I am beginning to feel “Parisian”. BUT, there are a few snags. I need to be more patient about everything. WELLllllll – Patience is not my strong suit. So, since impatience does not work in Paris, I need to change. The Parisian French take their time about EVERYTHING. And take breaks before work. And, years to finish projects. And one can wait for hours at a doctor’s office or a store for service. So, if I want to get something done, I must be patient. And “customer service“ does not exist. SO—–I must change from being impatient and demanding to being patient and nice and waiting my turn, which comes at some time or not.
BUT how can I change without changing? And how does one change? I HATE being patient and being nice. And I love Paris. So……. What is happening? I fought back. AND……As a result, I had three “vascular accidents”. What? Brain strokes. Oops.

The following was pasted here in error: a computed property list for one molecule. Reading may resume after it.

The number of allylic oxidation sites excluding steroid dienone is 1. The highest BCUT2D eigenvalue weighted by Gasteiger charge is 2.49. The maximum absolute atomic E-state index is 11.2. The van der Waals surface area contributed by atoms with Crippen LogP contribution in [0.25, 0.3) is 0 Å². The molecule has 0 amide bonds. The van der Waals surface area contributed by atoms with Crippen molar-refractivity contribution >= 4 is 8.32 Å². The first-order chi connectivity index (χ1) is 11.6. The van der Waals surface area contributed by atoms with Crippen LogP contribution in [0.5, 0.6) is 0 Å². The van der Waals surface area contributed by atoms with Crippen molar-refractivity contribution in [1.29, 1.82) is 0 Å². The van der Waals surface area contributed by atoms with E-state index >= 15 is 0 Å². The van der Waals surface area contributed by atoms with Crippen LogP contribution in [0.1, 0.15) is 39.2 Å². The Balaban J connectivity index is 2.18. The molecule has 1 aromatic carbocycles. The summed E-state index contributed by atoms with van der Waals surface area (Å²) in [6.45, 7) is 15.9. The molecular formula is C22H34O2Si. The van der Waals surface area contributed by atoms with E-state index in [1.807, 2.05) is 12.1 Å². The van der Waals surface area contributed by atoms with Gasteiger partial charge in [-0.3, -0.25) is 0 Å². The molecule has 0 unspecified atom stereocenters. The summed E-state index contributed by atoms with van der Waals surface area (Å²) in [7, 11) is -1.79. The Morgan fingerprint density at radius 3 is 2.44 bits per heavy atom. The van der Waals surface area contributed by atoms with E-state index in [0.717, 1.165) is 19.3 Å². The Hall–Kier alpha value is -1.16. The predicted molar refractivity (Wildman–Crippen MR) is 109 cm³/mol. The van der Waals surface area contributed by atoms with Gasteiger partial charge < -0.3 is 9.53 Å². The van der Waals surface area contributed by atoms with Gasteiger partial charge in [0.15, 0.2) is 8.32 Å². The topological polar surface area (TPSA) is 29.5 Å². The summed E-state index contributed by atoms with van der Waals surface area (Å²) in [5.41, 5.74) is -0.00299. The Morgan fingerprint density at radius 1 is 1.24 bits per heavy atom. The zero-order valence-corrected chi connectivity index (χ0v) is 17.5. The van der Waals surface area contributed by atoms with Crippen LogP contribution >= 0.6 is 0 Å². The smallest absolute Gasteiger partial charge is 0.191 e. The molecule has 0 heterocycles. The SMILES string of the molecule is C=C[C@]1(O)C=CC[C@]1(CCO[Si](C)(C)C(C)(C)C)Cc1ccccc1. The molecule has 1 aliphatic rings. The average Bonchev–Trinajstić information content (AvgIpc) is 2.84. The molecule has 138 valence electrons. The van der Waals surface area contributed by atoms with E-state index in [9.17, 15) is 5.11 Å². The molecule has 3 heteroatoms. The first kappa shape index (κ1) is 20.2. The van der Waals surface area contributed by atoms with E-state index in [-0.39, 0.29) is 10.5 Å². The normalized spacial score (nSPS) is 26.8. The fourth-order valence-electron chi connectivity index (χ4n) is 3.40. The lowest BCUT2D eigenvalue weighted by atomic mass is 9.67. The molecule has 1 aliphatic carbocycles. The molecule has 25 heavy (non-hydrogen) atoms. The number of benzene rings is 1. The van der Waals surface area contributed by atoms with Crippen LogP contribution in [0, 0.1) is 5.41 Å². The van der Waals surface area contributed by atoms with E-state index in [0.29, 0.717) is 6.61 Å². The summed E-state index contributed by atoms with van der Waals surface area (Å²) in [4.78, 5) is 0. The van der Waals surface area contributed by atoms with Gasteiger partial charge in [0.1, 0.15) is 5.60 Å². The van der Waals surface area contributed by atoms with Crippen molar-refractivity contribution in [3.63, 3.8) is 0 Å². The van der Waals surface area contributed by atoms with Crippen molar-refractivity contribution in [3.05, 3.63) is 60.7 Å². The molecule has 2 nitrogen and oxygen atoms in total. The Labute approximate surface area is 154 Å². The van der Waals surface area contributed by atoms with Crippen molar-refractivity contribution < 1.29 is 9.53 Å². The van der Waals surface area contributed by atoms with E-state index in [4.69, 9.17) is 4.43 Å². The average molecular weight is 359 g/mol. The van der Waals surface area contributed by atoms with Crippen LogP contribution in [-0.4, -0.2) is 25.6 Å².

Am I having a Kaleidoscopic Shift? A Fluke? What is going on here? Good question. My reading tells me that I have had brain stokes because of constant stress. I apparently was in “fight or flight” mode for the 20 years while I was practicing law, and the 60 before that, constantly on the defensive and fighting for an abused employee – the Plaintiff or a person in general. As an attorney, my specialty was Employment Law (Government Entities in LA and Entertainment law.) I got a good reputation and was constantly busy. Powerful law firms tried to break me because I was a woman and up in years, but they never did.